Friday, 25 November 2016


In a recent Twitter exchange regarding Stephen Bullivant's article [1] on the dubia of Cardinals Caffarra, Burke, Brandmüller and Meisner, Austen Iveriegh suggested the document which was written in order to clear up "grave disorientation and great confusion" was "dissent / theological protest masquerading as a dubium." [2] Indeed, as Amoris Laetitia is, according to Mr Ivereigh "the mind of the Church discerned in 2 synods and expressed in magisterial document" [3], the Cardinals have had their answer, "They just don’t like it." [2]

I cannot accept Mr Ivereigh's contention that the matter is closed because it appears to me that he, and like minded bishops, clergy and commentators are suggesting that it is possible that some divorced and re-married Catholics should and will be allowed to receive communion. If this is true, then it flies in the face of everything I understand regarding the Bible, Sacred Tradition, the deposit of Faith, the authority of the Church, the power of Grace and the nature of the Sacraments. If I am to accept such a teaching, I will need far more persuasion than is being proffered by footnotes, off the cuff remarks and the current murky state of affairs. Answering the dubia, if only out of courtesy, would be a start.


Tuesday, 8 March 2016

The crushing depths of feminism

In a recent blog post [1] @ccfather suggests that "the reality is that sex is about bonding and babies; that is an empirically verifiable fact. So in order to justify other uses of sex, and the ways in which the natural consequences of sex can be thwarted, elaborate theories have to be developed, to flee that reality."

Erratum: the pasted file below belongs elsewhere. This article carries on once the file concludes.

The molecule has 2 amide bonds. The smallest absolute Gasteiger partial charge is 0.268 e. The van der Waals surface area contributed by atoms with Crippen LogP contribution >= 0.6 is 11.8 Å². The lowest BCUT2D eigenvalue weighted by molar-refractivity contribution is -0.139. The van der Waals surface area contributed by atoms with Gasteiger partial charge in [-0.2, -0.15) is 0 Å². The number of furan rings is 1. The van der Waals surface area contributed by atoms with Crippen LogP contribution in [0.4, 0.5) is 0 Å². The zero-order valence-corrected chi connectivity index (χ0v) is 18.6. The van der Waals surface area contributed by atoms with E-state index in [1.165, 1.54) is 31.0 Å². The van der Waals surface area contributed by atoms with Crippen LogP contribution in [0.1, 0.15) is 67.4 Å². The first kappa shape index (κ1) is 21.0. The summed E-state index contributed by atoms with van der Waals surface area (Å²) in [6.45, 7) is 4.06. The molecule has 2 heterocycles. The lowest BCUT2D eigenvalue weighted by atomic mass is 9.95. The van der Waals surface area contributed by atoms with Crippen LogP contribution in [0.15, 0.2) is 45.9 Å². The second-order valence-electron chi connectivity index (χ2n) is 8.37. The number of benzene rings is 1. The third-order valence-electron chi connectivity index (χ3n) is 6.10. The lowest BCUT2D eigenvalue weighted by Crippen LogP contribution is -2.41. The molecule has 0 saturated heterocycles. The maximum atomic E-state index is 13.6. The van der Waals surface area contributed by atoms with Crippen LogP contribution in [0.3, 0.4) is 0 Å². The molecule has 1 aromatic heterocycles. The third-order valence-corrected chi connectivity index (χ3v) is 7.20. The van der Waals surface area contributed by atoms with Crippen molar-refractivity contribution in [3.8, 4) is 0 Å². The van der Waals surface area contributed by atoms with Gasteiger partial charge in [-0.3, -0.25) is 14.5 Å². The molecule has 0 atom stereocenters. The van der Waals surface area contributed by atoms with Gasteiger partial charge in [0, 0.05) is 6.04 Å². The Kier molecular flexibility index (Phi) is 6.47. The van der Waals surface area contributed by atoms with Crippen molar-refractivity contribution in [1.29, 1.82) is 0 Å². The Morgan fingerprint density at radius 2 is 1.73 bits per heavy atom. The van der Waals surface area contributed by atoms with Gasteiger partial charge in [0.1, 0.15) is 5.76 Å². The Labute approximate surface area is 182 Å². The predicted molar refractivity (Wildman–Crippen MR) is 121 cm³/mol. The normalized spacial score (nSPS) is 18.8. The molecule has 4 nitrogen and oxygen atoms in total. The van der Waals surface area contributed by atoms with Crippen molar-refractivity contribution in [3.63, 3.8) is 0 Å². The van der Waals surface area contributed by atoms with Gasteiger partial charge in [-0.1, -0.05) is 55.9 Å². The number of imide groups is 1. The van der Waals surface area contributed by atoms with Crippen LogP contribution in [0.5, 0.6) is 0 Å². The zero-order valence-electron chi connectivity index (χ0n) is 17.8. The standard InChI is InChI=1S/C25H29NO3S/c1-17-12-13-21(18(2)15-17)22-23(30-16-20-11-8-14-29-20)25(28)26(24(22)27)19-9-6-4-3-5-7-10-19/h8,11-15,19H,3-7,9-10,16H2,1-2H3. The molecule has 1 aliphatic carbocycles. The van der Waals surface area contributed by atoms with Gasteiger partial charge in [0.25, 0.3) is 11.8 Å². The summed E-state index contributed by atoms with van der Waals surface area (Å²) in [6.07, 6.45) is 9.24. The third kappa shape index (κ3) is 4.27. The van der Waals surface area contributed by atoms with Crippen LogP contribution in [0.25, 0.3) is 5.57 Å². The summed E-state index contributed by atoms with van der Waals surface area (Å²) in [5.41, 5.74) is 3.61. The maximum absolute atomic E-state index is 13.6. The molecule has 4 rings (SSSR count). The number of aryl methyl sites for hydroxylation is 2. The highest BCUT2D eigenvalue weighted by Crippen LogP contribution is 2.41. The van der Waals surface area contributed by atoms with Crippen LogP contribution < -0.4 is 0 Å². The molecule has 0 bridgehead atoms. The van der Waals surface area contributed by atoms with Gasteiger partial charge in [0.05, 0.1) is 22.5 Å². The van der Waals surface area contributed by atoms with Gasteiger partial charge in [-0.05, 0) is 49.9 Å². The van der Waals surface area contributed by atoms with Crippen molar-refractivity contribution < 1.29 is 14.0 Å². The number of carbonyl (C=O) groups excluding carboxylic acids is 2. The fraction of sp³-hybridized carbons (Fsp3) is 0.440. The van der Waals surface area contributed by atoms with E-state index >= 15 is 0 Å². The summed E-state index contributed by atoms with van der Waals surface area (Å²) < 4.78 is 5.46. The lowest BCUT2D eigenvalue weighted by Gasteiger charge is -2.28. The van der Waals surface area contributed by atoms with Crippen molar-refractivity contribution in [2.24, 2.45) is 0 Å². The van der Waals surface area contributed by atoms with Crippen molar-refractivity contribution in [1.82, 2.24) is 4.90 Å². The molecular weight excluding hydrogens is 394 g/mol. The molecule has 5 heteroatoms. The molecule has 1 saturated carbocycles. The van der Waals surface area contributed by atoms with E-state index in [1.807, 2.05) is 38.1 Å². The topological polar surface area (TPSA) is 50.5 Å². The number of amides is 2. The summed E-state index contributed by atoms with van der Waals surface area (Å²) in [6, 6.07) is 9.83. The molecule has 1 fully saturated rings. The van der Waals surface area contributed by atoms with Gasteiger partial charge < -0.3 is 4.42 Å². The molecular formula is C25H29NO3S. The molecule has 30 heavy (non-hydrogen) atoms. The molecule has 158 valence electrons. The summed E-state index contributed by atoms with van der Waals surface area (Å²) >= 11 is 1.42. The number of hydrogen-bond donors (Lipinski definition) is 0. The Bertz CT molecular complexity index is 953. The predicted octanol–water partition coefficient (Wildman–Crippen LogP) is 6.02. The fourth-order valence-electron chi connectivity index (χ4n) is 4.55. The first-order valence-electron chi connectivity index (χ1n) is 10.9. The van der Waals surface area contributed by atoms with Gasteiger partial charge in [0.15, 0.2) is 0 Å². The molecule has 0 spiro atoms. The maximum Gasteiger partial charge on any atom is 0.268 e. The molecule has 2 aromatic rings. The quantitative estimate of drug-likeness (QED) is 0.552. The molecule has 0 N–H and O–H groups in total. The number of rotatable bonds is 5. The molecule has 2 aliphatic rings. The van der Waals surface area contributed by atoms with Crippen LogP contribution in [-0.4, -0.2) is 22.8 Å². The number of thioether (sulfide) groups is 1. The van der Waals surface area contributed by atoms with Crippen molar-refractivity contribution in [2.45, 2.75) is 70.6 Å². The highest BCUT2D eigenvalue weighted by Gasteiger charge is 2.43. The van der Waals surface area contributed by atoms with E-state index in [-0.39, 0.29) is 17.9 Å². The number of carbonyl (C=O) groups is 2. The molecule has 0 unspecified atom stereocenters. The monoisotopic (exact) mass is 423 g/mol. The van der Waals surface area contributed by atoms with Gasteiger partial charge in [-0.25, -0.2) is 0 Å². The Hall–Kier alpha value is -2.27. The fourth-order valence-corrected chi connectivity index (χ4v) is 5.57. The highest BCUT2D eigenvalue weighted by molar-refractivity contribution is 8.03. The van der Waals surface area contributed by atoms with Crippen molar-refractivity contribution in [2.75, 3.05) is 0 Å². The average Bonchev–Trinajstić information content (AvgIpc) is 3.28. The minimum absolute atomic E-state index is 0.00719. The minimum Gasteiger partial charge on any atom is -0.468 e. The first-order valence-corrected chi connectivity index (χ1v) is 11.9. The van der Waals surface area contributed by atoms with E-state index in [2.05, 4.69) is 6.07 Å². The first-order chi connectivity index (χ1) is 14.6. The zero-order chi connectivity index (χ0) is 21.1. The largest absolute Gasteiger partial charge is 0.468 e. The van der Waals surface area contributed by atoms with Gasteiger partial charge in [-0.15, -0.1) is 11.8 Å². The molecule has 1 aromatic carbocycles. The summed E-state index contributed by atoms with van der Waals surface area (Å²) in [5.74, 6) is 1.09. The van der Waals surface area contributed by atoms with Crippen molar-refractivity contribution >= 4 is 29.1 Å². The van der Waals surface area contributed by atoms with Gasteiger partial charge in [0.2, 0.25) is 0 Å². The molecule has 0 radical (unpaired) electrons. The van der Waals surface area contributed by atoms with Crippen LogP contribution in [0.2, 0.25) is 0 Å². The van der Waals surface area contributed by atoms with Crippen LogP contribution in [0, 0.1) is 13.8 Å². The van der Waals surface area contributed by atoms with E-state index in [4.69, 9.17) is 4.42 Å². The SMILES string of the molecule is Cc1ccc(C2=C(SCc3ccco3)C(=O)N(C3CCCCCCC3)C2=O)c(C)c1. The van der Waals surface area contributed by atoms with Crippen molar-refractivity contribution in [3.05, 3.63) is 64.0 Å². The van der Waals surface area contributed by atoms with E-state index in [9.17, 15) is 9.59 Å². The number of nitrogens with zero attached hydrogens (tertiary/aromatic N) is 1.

One of the most insipid of these theories is a form of feminism which appears to denigrate every unique aspect of femininity in favour of a vision for women which takes it's inspiration from the worst behaviour in man. Sexual licence is at the core of this ideology which eulogies the errant belief that men are capable of indulging in sexual activity without consequences. To mimic the behaviour of the "men" which they idolise, women must frustrate the natural function of their own bodies, pumping it full of hormones to frustrate their reproductive potential. When this fails, the ideology encourages them to go a step further, leading them to reject motherhood; the scourge of abortion is the cornerstone of this insipid form of feminism. Thus women are betrayed into the hands of men who welcome them into this mutually destructive ideology which sees fellow human human beings as ends to be used and abused.

The degree to which abortion is a mainstay of this movement can be evidenced in this picture which was posted on Instagram:

Words failed me when it was first brought to my attention by a friend; I was equally disgusted, sad and angry. I then had the misfortune to read some of the comments underneath it which truly reveal the depraved depths to which this ideology has pulled our society and culture. Here's a sample of the callousness which encompasses this world view:
  • "Let's get matching ones"
  • "Awesome. I love her work"
  • "Abort Meee!" (Followed by a number of heart emojis)
  • "Does it come in men's?"
  • "Need this for work"
  • "My birthday is coming up..."
  • "There's a knitting needle joke in here somewhere"
  • "All women need that dress"
  • "Found my future wedding dress"
In contrast to this aberration, the Catechism of the Catholic Church offers us a vision of a mutually beneficial complementarity which challenges men to be men and women to be women:

"Everyone, man and woman, should acknowledge and accept his sexual identity. Physical, moral, and spiritual difference and complementarity are oriented toward the goods of marriage and the flourishing of family life. The harmony of the couple and of society depends in part on the way in which the complementarity, needs, and mutual support between the sexes are lived out. In creating men 'male and female,' God gives man and woman an equal personal dignity. Man is a person, man and woman equally so, since both were created in the image and likeness of the personal God. Each of the two sexes is an image of the power and tenderness of God, with equal dignity though in a different way. The union of man and woman in marriage is a way of imitating in the flesh the Creator's generosity and fecundity". [2]


[2] Catechism of the Catholic Church, 2333 - 2335